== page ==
Israel vows expanded response if Gaza clashes go on as UN calls for investigation into Friday's violence

Israel warned Saturday of a stepped-up response if violent protests in Gaza continued as the head of the United Nations called for an investigation into Friday’s deadly clashes in the volatile border zone.

Palestinian health officials said 15 Palestinians were killed and more than 750 wounded by Israeli fire as protesters clashed with Israeli soldiers near the border fence separating Gaza and Israel.

Brig. Gen. Ronen Manelis, the chief army spokesman, denied allegations of excessive use of force, saying those killed by Israeli troops were men between the ages of 18 and 30 who were involved in violence and belonged to militant factions.

He alleged Gaza health officials exaggerated the number of those wounded and that several dozen at most were injured by live fire while the rest were merely shaken up by tear gas and other riot dispersal means.

Manelis reiterated Saturday that Israel "will not allow a massive breach of the fence into Israeli territory."

He said that Hamas and other Gaza militant groups are using the protests as a cover for staging attacks. If violence continues, "we will not be able to continue limiting our activity to the fence area and will act against these terror organizations in other places too," he said.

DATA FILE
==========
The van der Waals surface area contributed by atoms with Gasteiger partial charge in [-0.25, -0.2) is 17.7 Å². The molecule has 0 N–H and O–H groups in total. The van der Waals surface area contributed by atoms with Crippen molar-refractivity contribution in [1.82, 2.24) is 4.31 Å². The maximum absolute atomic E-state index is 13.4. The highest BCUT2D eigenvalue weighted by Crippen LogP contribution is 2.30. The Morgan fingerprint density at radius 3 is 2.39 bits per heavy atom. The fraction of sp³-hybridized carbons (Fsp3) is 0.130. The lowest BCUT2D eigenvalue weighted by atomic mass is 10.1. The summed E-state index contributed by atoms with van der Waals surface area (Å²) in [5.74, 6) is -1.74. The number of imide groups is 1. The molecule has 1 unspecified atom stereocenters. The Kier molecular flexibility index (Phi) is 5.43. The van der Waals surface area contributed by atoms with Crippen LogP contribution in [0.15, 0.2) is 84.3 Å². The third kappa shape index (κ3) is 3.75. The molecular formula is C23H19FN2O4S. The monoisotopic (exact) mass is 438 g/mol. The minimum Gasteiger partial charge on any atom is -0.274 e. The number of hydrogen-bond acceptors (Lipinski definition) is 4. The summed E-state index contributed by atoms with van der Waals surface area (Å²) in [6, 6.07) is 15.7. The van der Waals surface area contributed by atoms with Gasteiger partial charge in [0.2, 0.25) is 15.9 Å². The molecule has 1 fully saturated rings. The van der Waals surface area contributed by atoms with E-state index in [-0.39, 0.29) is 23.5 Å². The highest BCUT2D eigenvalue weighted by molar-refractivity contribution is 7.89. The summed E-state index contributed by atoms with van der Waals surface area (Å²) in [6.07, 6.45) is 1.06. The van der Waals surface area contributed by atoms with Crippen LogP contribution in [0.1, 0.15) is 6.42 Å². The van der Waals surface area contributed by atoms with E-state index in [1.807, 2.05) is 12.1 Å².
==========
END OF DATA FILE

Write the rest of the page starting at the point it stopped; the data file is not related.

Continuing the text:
At the U.N. Secretary-General Antonio Guterres called for an independent and transparent investigation into the violence following an emergency meeting of the U.N. Security Council Friday evening.

The council didn't decide on any action or joint message after the emergency meeting.

Palestinian Ambassador Riyad Mansour said he was disappointed the Security Council didn't coalesce to condemn what he called a "heinous massacre" of peaceful demonstrators or to support his call to provide protection for Palestinian civilians.

"We expect the Security Council to shoulder its responsibility" and "defuse this volatile situation, which clearly constitutes a threat to international peace and security," Mansour said.

Israeli Ambassador Danny Danon said "the international community must not be deceived" by what he termed "a well-organized and violent terror-gathering" under the banner of a peaceful march.

"The Palestinians sunk to a new deceitful low so that they could use the U.N. to spread lies about Israel" while its representatives weren't there because of the Passover holiday, Danon said in a statement.

The U.S., which often complains about what it sees as anti-Israel bias at the U.N., urged all involved in the conflict to lower tensions.

"Bad actors who use protests as a cover to incite violence endanger innocent lives," added Walter Miller, an adviser at Washington's U.N. mission.

On Saturday, a few hundred people gathered at five tent encampments set up several hundred meters from the border fence. The tents serve as the launch points for marches.

Protest organizers have said mass marches would continue until May 15, the 70th anniversary of Israel's creation. Palestinians mark that date as their "nakba," or catastrophe, when hundreds of thousands were uprooted during the 1948 war over Israel's creation. The vast majority of Gaza's 2 million people are descendants of Palestinians who fled or were driven from homes in what is now Israel.

Four of those killed members of the Hamas military wing, the group said Saturday. The group said two people not counted in the official death toll were missing and presumed dead.

The Associated Press contributed to this report.